Alliance event: Decolonising philanthropy

Amy McGoldrick

Over the past few years, the term decolonising philanthropy has come to prominence.

But what does it mean? Is it only applicable to those places where there is a legacy of European settlement imposed on a non-European population or should it be understood more widely as dismantling the assumptions that underlie the relationships between a dominant social group and the rest of society?

How should philanthropy be ‘decolonised’? Should it be making reparations? If so, to whom? Should it be altering its own practices? If so, how? Which organisations and philanthropists are at the forefront of these developments? What needs to happen to make decolonised philanthropy a reality?

Alongside Alliance’s September 2022 issue on the same subject, we convened an expert panel sponsored by Mercer, to have a global conversation. Moderated by Features Editor Andrew Milner, the event included:

  • Dr Shonali Banerjee, Senior Research Associate at the Centre for Strategic Philanthropy at the Judge Business School at the University of Cambridge
  • Yvonne Moore, Chief Executive and Founder of Moore Philanthropy
  • Urvi Shriram, Lead, Centre of Philanthropy for Social Justice at the Indian School of Development Management
  • Dr Jessica Sklair, Lecturer in the School of Business and Management and Fellow of the Institute for the Humanities and Social Sciences at Queen Mary University London

A few highlights from the event:

  • Dr Shonali Banerjee

    ‘Decolonisation of philanthropy and power manifests itself even with Global South contexts, it’s not just a North-South debate,’ says Shonali. ‘There’s an idea that former colonisers hold all the power. In a lot of ways, they absolutely do.. but something that is of great interest to us… is how donor organisations, philanthropists themselves, large CSR funds or family office funds based in these emerging markets are practicing philanthropy. In a lot of cases, they’re bringing Indigenous, traditional values to the way that they practice philanthropy, however in a lot of cases what we see is that they are, at times, trying to emulate what they see as Western best practice.’

  • Yvonne Moore

    Yvonne spoke: ‘There’s so much opportunity in philanthropy, particularly in America, but I remain frustrated and concerned because of the issue of power over [others]. Even over the last 2.5 years, there have been statements and manifestos; I’ve had so many conversations where people have asked me to speak with their family office but one of the things I continue to find is that people want to talk and they want to read, and they want to listen, they want to write, but they don’t want to change their behaviour. That’s one of the key pieces about decolonising – to undo.’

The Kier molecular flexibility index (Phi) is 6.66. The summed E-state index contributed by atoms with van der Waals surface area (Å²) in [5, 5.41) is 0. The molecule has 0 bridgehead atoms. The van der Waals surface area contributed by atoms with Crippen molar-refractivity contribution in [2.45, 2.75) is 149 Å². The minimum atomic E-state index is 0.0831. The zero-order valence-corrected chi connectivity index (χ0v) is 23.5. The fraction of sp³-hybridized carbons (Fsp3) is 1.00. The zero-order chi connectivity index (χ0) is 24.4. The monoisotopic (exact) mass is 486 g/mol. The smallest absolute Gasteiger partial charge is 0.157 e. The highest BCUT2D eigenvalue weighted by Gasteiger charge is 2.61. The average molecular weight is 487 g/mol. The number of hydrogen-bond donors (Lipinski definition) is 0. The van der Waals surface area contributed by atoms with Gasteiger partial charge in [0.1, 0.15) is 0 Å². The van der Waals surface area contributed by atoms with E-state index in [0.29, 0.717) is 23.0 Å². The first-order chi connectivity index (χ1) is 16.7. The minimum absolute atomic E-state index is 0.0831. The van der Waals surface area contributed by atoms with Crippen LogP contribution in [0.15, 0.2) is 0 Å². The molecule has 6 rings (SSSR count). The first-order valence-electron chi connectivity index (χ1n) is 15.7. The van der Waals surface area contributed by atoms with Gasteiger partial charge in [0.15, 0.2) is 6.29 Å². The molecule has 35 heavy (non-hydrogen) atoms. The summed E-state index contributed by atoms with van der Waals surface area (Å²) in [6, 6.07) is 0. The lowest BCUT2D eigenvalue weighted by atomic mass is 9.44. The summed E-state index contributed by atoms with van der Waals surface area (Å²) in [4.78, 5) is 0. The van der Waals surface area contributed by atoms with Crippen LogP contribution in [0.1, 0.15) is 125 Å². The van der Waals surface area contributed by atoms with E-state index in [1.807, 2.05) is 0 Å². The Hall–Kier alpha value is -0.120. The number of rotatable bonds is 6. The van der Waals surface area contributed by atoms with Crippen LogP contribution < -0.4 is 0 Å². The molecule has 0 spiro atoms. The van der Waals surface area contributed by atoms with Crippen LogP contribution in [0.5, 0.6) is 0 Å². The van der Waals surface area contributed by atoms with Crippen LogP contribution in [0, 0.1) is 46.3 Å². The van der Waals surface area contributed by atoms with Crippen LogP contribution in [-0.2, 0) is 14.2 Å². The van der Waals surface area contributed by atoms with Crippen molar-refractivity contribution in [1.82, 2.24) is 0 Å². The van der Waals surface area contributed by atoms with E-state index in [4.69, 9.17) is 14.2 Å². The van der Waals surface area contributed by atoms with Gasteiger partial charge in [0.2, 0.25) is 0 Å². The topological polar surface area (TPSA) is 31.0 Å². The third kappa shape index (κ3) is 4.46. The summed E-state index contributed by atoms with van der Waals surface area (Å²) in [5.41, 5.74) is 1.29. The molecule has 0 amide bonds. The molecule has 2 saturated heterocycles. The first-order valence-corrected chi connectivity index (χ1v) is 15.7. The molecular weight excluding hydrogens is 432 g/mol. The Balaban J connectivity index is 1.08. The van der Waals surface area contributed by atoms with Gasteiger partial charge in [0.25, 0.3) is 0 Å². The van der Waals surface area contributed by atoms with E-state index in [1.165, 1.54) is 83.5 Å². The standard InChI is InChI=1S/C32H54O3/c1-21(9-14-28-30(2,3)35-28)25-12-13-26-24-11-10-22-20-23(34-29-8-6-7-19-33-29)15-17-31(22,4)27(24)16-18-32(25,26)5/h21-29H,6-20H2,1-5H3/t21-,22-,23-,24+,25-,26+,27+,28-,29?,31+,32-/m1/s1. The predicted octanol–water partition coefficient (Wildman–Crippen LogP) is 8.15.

• Urvi Shriram

    ‘Independent India just turned 75 this month… there’s a lot of introspection invoking several mixed emotions. Development over the decades has ensured food, water, clothes, electricity, et cetera. But there’s also at the same time as to whether… India should create its own social, economic and political institutions which ensure justice, opportunity and equality for every person, to truly create a progressive nation,’ said Urvi.

  • Dr Jessica Sklair

    Jessica: ‘We need to understand that the colonial legacies we see in philanthropy take lots of different shapes and forms. That’s connected to the fact that the real legacies of colonialism are found in these really deep-rooted forms of inequality that are at the basis as seen throughout our whole current global capitalist system. These are deeply racialised, class-based, economic and gendered, which are all really connected and go hand in hand with each other.’

You can watch the full recording of the event here:

Our next Alliance event is on philanthropic leadership, which will take place in October. Make sure you are on our mailing list to receive an invite!

Amy McGoldrick is the Marketing, Advertising, and Events Manager at Alliance.

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